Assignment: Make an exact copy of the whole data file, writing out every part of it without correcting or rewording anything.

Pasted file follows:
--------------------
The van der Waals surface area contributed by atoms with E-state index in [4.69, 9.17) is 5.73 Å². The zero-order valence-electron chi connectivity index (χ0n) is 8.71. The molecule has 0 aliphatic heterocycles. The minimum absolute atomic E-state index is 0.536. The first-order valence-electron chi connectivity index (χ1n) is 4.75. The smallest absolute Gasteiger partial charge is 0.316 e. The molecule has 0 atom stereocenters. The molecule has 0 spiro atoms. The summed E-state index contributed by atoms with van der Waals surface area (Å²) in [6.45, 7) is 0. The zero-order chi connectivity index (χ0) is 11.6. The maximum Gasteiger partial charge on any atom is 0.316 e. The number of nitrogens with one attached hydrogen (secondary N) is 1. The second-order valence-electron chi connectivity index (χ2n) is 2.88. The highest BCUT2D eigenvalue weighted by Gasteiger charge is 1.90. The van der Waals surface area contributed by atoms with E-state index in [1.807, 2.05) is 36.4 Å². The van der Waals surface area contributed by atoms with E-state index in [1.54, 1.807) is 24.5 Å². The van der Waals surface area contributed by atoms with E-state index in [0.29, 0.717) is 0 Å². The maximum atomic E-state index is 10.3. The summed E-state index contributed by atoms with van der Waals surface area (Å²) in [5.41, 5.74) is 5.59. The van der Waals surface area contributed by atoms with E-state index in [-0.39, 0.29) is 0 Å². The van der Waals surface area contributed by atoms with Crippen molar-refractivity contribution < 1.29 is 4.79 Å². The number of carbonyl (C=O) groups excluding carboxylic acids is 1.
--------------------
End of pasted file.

The van der Waals surface area contributed by atoms with E-state index in [4.69, 9.17) is 5.73 Å². The zero-order valence-electron chi connectivity index (χ0n) is 8.71. The molecule has 0 aliphatic heterocycles. The minimum absolute atomic E-state index is 0.536. The first-order valence-electron chi connectivity index (χ1n) is 4.75. The smallest absolute Gasteiger partial charge is 0.316 e. The molecule has 0 atom stereocenters. The molecule has 0 spiro atoms. The summed E-state index contributed by atoms with van der Waals surface area (Å²) in [6.45, 7) is 0. The zero-order chi connectivity index (χ0) is 11.6. The maximum Gasteiger partial charge on any atom is 0.316 e. The number of nitrogens with one attached hydrogen (secondary N) is 1. The second-order valence-electron chi connectivity index (χ2n) is 2.88. The highest BCUT2D eigenvalue weighted by Gasteiger charge is 1.90. The van der Waals surface area contributed by atoms with E-state index in [1.807, 2.05) is 36.4 Å². The van der Waals surface area contributed by atoms with E-state index in [1.54, 1.807) is 24.5 Å². The van der Waals surface area contributed by atoms with E-state index in [0.29, 0.717) is 0 Å². The maximum atomic E-state index is 10.3. The summed E-state index contributed by atoms with van der Waals surface area (Å²) in [5.41, 5.74) is 5.59. The van der Waals surface area contributed by atoms with E-state index in [-0.39, 0.29) is 0 Å². The van der Waals surface area contributed by atoms with Crippen molar-refractivity contribution < 1.29 is 4.79 Å². The number of carbonyl (C=O) groups excluding carboxylic acids is 1.